One particularly interesting sidelight of seismic testing is that it reveals faults in the geologic layers of the earth which are of particular interest to gas extraction companies seeking areas where toxic by-products of fracking can be injected.  Such injections would  save companies the expense of trucking  the toxic fluids to treatment facilities.   Underground injections of toxic flow-back materials are discussed more-fully here.  The contention  that such injections are environmentally-sound and safe  has been hotly contested by those  who cite to upward migrations of the toxins which may contaminate our vital aquifers and groundwater.

Ms. Karen Dussinger,  Press Officer in District 4 for the Pennsylvania Department of Transportation (PennDOT)  told a Breathing source that  PennDOT permitted Dawson Geophysical Company to do the seismic testing in accordance with PA Code Title 67, Section 459.9(f).  In part, the statute reads,

(f) Seismograph—vibroseis method. Seismograph—vibroseis method shall comply with the following:

(1) Seismograph operations by other than the vibroseis method will not be permitted. (Bold added for emphasis.)

(2) A permit will not be issued to authorize seismograph operations within limited access highway right-of-way.

(3) Wherever possible, seismograph operations shall be performed entirely off the pavement and shoulder to lessen interference to traffic.

Breathing is  not certain whether  the two technologies — vibroseis and thumping  — are used in tandem but it seems clear from the statute that PennDOT is not authorized to permit  Dawson or any other company to use high-impact thumping on Pennsylvania’s roadways.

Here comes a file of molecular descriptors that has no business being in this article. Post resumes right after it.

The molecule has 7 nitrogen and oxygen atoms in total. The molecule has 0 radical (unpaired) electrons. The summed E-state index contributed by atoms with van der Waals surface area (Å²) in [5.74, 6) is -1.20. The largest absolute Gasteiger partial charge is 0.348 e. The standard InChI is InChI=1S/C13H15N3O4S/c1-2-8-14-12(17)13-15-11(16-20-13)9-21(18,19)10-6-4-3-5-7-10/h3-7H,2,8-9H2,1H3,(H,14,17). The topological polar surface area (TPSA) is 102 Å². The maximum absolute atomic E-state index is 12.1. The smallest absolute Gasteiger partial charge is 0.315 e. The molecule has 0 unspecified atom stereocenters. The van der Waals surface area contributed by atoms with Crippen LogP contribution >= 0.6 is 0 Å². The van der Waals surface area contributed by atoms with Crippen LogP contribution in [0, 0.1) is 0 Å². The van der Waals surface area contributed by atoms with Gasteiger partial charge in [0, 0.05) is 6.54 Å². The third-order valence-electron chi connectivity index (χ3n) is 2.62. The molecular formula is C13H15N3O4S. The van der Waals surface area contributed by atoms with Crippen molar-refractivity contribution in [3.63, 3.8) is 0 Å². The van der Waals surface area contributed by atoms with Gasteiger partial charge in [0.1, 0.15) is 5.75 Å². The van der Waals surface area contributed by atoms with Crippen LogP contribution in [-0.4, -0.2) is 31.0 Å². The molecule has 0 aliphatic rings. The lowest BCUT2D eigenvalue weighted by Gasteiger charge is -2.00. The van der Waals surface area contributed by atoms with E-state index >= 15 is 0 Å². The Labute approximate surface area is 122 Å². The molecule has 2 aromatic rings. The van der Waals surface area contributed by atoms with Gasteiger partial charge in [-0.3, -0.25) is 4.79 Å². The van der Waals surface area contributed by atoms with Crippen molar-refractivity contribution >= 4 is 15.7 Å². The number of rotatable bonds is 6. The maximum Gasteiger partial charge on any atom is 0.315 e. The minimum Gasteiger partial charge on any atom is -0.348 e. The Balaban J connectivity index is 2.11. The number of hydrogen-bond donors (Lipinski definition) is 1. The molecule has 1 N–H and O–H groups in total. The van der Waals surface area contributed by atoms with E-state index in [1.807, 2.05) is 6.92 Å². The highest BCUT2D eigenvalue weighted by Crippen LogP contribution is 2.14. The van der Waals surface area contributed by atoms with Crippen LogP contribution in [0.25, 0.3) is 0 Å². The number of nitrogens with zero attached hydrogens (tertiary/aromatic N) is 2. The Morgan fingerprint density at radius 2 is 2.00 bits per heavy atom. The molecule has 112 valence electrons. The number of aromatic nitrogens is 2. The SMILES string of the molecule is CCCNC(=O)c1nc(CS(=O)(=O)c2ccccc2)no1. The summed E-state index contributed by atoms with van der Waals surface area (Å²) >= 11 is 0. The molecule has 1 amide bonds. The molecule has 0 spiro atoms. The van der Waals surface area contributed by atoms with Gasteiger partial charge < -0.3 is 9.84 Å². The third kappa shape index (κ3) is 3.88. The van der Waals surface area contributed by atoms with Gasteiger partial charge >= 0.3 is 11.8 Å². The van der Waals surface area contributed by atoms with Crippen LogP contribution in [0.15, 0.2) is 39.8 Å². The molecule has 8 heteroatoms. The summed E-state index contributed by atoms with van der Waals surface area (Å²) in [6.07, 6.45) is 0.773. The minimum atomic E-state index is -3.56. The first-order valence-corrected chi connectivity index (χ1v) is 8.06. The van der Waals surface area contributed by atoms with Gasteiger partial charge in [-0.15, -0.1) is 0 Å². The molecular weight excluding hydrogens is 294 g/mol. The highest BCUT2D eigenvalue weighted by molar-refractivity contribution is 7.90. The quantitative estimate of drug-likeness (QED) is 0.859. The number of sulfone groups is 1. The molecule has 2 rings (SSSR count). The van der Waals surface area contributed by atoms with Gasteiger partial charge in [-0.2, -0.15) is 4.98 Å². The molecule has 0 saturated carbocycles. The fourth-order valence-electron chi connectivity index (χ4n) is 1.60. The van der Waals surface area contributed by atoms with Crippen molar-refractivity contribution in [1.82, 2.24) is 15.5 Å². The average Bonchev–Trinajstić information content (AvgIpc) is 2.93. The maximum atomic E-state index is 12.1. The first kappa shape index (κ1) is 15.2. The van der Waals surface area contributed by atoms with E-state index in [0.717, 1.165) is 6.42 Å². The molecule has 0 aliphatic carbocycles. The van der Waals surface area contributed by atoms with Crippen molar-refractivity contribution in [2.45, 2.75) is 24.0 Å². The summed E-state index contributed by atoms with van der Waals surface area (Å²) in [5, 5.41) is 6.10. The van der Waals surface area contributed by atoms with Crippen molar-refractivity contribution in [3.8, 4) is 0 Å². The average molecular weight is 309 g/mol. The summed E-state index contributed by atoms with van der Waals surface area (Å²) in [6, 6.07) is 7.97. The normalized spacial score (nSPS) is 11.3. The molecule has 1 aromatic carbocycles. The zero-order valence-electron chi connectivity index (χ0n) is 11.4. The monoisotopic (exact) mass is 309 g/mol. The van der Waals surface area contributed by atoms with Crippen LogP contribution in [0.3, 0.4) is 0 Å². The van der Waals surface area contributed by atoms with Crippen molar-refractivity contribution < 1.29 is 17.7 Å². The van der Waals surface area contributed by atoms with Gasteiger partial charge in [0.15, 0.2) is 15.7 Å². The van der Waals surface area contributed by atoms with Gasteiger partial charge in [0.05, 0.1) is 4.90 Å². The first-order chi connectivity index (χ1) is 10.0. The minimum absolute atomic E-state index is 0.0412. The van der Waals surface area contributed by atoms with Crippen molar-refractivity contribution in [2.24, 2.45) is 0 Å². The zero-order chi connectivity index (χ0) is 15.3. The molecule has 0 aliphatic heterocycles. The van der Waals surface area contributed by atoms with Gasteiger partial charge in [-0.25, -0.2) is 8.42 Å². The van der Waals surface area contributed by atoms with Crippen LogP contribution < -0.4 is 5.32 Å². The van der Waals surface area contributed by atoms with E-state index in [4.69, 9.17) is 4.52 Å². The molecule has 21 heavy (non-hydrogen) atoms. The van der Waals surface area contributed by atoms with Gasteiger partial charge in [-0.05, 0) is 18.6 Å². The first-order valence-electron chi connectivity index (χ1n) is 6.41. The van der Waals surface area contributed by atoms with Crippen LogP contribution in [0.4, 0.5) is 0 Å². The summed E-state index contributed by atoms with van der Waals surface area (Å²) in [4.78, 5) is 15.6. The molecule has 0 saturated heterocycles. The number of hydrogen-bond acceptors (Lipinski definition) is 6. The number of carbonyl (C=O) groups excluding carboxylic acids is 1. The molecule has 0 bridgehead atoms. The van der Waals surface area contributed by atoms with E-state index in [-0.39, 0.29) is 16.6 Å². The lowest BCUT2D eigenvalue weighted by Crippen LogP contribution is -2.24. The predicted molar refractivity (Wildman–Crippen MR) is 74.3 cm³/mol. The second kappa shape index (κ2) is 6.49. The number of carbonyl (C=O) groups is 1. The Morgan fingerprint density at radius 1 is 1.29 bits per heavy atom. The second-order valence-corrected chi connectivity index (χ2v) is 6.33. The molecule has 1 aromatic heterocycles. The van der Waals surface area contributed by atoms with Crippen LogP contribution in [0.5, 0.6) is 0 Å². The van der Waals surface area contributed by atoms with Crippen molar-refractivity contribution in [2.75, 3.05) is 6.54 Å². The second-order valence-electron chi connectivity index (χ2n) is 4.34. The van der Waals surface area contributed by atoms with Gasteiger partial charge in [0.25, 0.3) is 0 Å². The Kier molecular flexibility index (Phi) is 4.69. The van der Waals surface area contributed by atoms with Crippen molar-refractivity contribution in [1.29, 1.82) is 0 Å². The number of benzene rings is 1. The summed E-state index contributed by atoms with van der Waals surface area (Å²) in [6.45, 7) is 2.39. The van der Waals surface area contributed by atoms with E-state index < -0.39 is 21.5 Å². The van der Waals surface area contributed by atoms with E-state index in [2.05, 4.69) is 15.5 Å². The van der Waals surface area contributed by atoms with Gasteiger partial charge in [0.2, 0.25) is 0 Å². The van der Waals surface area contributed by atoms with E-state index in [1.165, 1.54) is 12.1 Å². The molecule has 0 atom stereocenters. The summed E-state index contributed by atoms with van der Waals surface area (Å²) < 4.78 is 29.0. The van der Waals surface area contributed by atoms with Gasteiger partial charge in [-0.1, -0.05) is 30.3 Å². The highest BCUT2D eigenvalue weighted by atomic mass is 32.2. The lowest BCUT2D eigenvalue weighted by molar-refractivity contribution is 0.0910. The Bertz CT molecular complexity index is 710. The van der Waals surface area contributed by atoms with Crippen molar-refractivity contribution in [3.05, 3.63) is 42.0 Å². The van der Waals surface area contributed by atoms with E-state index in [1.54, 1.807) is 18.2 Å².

Breathing has asked various agency representatives, biologists and geologists to help locate more definitive studies of the impact of vibroseis on geologic substrata,  residential foundations and fauna such as bats, fish and snakes.  When, and if, that information is made available,  it will be published here.

Hodgepodge: Sullivan County Leases, David Jones


IN SULLIVAN COUNTY, NY:    According to an article on the front page of the  March 9, 2010  Sullivan County Democrat, “On March 2, the Sullivan County Clerk’s Office filed four new gas leases in western Sullivan County…  Industry insiders have acknowledged that leasing slowed down while everyone awaits New York State’s finalization of new gas drilling rules.  Those rules are expected to go into effect later this year, and with Sullivan County sitting on what has been identified as a deep and potentially plentiful source of Marcellus Shale natural gas, industry interest has reappeared. ”

According to the article, of the four recently-signed leases,  two  are for mineral rights in the Town of Delaware,  one is in  the Town of Cochecton and one is in the Town of Fremont.

This  Thursday  (March 18, 2010)  the Sullivan County Legislature will meet in  full at  2:00 PM in the Government Center at 100 North Street in Monticello, NY.   In accord with  Breathing’s March 5, 2010 article about Sullivan County’s current efforts to update its  Hazards Mitigation Plan,   the  March 18th  meeting is open to the public and would be one venue in which to ask that the Legislature conduct public meetings  where  residents can hear from and ask questions of  Commissioners of  Public Health, Public Works, Planning and our  emergency responders.  The linked article  contains other suggestions that might be made to the Sullivan County Legislature.

The Delaware Town Board is meeting tomorrow night (Tuesday March 17th) at 7:00 PM  in Hortonville.